Is constant economic growth sustainable? Is it time to end our obsession with economic growth and start transitioning to a post-growth economy?
Economic growth is not a remedy to humanity’s challenges. Despite growth, we still have a large amount of poverty, food insecurity, lack of opportunity, and other problems of deprivation. According to Kate Raworth, the author of Doughnut Economics, this is the time we start thinking about and planning for a no-growth future.
Here’s why economic growth does not equal prosperity and how we can start transitioning to a no-growth future.
The No-Growth Future
According to Raworth, the end of growth need not spell disaster. Indeed, our economy can continue to prosper and develop even if it isn’t growing. Raworth suggests some ideas for how we can build the post-growth economy:
1. Negative-interest currency: This is money that loses value over time and can’t be hoarded. Raworth argues that this incentivizes holders to invest in low- or no-growth enterprises that are socially or environmentally redeeming, since there’s no reason to hold onto money. This would tilt the scale toward long-term investment in the regenerative economy, where returns are lower and longer in outlook—but would fuel the social, cultural, environmental benefits we need.
(Shortform note: Having governments issue an entirely new currency that loses its value over time may be a needlessly complicated way to achieve the kind of long-term investments that Raworth champions. It’s not clear how much value the currency would lose and on what timescale, nor is it established who would make these decisions—would the depreciation schedule be established by statute or would central banks control this policy? Alternatively, the central bank could simply lower interest rates on the existing currency to negative levels. In fact, it’s not such a radical idea—countries including Switzerland, Sweden, Denmark, and Japan have already instituted negative interest rates.)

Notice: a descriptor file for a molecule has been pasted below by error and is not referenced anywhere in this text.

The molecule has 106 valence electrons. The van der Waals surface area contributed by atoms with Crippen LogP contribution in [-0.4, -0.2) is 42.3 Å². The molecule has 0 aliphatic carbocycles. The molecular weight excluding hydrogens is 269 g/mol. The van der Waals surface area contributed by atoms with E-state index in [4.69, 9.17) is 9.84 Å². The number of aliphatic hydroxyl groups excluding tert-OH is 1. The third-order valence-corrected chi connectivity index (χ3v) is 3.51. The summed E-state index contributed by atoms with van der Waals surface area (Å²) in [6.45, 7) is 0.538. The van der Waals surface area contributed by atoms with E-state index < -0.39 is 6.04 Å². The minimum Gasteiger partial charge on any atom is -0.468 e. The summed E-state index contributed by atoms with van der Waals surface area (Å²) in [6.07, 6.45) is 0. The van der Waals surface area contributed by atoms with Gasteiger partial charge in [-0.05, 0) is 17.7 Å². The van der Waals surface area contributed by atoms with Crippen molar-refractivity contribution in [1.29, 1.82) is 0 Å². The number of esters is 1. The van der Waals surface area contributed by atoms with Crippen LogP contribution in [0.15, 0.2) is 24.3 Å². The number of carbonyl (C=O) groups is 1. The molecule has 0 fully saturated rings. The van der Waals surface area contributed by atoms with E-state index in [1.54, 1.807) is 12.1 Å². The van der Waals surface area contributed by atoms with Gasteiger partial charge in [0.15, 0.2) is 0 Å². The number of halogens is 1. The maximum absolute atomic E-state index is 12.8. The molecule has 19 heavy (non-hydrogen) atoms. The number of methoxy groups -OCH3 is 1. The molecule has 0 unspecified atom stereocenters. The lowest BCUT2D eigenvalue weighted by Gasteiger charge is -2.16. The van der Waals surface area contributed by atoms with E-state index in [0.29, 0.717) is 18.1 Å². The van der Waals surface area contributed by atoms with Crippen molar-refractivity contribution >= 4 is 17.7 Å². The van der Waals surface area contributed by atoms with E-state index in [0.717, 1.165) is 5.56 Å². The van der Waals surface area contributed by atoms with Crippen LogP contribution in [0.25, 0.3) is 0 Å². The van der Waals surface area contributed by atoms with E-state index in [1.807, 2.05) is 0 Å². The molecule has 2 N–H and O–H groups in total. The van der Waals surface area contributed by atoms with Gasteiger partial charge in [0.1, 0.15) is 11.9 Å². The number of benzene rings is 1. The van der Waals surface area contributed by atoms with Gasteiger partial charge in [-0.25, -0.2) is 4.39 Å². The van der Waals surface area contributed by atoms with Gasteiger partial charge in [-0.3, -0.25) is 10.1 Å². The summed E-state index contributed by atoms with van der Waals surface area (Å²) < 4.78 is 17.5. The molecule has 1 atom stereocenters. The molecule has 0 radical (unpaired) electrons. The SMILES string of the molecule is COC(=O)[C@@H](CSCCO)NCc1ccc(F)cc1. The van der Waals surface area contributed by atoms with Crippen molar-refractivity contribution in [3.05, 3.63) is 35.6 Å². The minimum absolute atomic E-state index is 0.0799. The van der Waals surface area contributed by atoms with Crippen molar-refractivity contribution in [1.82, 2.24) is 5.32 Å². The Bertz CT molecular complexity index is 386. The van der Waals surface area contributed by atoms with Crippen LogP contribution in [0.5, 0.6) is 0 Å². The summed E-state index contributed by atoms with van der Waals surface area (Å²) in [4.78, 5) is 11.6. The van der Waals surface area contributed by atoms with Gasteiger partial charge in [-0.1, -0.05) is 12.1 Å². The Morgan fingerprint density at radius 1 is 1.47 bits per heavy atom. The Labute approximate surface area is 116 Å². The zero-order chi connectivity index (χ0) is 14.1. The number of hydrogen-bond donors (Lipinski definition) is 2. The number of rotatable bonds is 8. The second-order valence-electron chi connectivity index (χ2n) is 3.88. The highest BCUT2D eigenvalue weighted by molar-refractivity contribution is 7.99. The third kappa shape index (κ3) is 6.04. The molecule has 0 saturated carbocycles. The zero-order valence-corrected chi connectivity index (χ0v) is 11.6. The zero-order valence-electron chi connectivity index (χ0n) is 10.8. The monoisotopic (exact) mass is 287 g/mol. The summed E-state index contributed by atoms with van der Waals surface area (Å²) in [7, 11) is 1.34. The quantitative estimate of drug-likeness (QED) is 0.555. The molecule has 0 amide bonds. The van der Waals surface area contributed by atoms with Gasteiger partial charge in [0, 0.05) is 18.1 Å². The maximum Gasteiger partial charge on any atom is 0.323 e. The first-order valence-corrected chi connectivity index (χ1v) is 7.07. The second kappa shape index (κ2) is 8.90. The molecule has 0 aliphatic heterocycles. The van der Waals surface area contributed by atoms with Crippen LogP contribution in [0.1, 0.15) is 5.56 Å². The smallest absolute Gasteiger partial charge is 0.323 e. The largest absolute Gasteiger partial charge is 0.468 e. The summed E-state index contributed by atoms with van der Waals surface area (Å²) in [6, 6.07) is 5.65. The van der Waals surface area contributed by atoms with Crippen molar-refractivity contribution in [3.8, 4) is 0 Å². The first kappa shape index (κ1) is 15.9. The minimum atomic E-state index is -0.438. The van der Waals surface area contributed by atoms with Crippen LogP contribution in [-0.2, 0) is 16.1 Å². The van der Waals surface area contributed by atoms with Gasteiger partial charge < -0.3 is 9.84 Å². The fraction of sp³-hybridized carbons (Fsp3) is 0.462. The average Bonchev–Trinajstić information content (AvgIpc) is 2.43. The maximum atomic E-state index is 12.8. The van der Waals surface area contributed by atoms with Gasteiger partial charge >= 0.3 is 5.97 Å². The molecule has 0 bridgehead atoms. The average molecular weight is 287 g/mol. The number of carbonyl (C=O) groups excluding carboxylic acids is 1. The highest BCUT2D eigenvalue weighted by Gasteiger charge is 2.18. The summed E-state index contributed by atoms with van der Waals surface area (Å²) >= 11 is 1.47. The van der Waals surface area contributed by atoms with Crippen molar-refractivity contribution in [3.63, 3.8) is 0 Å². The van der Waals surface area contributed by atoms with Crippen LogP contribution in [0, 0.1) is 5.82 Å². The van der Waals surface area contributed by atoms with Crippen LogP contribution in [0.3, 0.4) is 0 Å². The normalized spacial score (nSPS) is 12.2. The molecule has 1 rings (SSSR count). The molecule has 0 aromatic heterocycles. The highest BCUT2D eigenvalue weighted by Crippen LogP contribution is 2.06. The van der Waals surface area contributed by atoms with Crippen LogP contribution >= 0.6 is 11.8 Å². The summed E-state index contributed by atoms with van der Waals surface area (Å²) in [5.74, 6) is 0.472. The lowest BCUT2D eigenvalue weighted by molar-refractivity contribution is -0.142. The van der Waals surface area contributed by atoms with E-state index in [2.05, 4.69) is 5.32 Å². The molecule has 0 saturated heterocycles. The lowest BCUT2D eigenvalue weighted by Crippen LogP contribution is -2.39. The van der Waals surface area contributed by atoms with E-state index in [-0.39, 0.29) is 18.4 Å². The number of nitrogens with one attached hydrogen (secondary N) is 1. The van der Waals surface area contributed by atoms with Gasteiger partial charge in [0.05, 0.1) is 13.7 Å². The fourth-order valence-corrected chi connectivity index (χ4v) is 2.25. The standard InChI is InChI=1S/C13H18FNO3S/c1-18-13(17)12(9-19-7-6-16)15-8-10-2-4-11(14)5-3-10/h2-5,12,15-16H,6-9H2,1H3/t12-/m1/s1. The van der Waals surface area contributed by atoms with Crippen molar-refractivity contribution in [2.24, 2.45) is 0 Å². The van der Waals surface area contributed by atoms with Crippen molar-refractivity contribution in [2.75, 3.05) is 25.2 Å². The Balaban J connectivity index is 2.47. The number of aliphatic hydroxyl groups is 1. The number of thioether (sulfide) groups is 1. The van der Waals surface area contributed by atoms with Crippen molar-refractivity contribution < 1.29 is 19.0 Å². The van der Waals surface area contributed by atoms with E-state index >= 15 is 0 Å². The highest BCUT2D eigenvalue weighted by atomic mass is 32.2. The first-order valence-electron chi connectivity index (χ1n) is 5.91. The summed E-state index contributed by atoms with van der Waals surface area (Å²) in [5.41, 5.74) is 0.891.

2. Tax reform: We need to crack down on tax havens and evasion, stop taxing labor and income streams, and start taxing accumulated wealth through progressive inheritance, land, and capital gains taxes. Once we do this, Raworth writes, we can use the tax code to reward employers for hiring and investing in people and workers’ skills.
(Shortform note: In Capital in the Twenty-First Century, Thomas Piketty proposes a global wealth tax as a potential check on soaring inequality. Such a tax would be progressive, with higher fortunes taxed at a higher marginal rate than smaller fortunes. Piketty argues that the purpose of the tax would not be to raise revenue. Instead, its purpose would be to stop the unchecked accumulation of wealth by the global hyper-wealthy, end the financial opacity that allows so much of the world’s wealth to exist in the shadows, and redistribute economic resources.)
3. Break the culture of consumerism: We define ourselves by our material lifestyle and what we buy. We are psychologically rooted to the idea of growth because it gives hope: that we’ll be richer, more comfortable, and have higher relative social standing. But, Raworth writes, this is hardly a universal trait of human cultures—it is a specific cultural by-product of hyper-capitalist societies. In fact, other cultures across the world and throughout history have been less acquisitive and more focused on sufficiency and satisfaction. We can even start to move away from the culture of rampant consumerism in small ways, such as by banning advertising in public places.
(Shortform note: Some commentators argue that the buying public is already moving away from the pattern of mass consumption that has been the engine of the past three centuries of economic growth. They write that consumers are becoming more environmentally conscious and are starting to think about the ecological impact of what they buy, how much they buy, and how long it lasts. This awareness of the production and consumption cycle on the part of buyers poses a genuine threat to the consumerism model—evidence of which can be seen in the notable decline of the retail sector.)